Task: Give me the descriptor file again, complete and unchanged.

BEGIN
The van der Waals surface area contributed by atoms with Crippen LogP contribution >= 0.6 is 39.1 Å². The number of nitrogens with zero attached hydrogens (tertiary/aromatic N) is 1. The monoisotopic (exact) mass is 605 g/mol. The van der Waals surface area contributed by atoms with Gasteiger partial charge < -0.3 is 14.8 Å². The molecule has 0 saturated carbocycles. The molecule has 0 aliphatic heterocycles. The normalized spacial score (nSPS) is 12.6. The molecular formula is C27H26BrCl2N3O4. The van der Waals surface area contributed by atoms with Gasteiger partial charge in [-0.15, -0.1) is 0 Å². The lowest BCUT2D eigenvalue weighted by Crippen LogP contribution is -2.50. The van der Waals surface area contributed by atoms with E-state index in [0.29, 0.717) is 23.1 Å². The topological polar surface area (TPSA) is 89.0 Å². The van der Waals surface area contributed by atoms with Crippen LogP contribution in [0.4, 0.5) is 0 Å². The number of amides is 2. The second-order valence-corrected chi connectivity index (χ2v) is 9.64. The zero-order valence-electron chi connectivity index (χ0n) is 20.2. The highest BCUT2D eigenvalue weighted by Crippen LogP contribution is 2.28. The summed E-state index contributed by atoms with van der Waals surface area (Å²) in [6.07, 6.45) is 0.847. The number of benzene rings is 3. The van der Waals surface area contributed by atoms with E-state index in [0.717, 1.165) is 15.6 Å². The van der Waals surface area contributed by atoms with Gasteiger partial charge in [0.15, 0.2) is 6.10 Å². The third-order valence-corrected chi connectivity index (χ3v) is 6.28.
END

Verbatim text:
The van der Waals surface area contributed by atoms with Crippen LogP contribution >= 0.6 is 39.1 Å². The number of nitrogens with zero attached hydrogens (tertiary/aromatic N) is 1. The monoisotopic (exact) mass is 605 g/mol. The van der Waals surface area contributed by atoms with Gasteiger partial charge < -0.3 is 14.8 Å². The molecule has 0 saturated carbocycles. The molecule has 0 aliphatic heterocycles. The normalized spacial score (nSPS) is 12.6. The molecular formula is C27H26BrCl2N3O4. The van der Waals surface area contributed by atoms with Gasteiger partial charge in [-0.15, -0.1) is 0 Å². The lowest BCUT2D eigenvalue weighted by Crippen LogP contribution is -2.50. The van der Waals surface area contributed by atoms with E-state index in [0.29, 0.717) is 23.1 Å². The topological polar surface area (TPSA) is 89.0 Å². The van der Waals surface area contributed by atoms with Crippen LogP contribution in [0.4, 0.5) is 0 Å². The number of amides is 2. The second-order valence-corrected chi connectivity index (χ2v) is 9.64. The zero-order valence-electron chi connectivity index (χ0n) is 20.2. The highest BCUT2D eigenvalue weighted by Crippen LogP contribution is 2.28. The summed E-state index contributed by atoms with van der Waals surface area (Å²) in [6.07, 6.45) is 0.847. The number of benzene rings is 3. The van der Waals surface area contributed by atoms with E-state index in [0.717, 1.165) is 15.6 Å². The van der Waals surface area contributed by atoms with Gasteiger partial charge in [0.15, 0.2) is 6.10 Å². The third-order valence-corrected chi connectivity index (χ3v) is 6.28.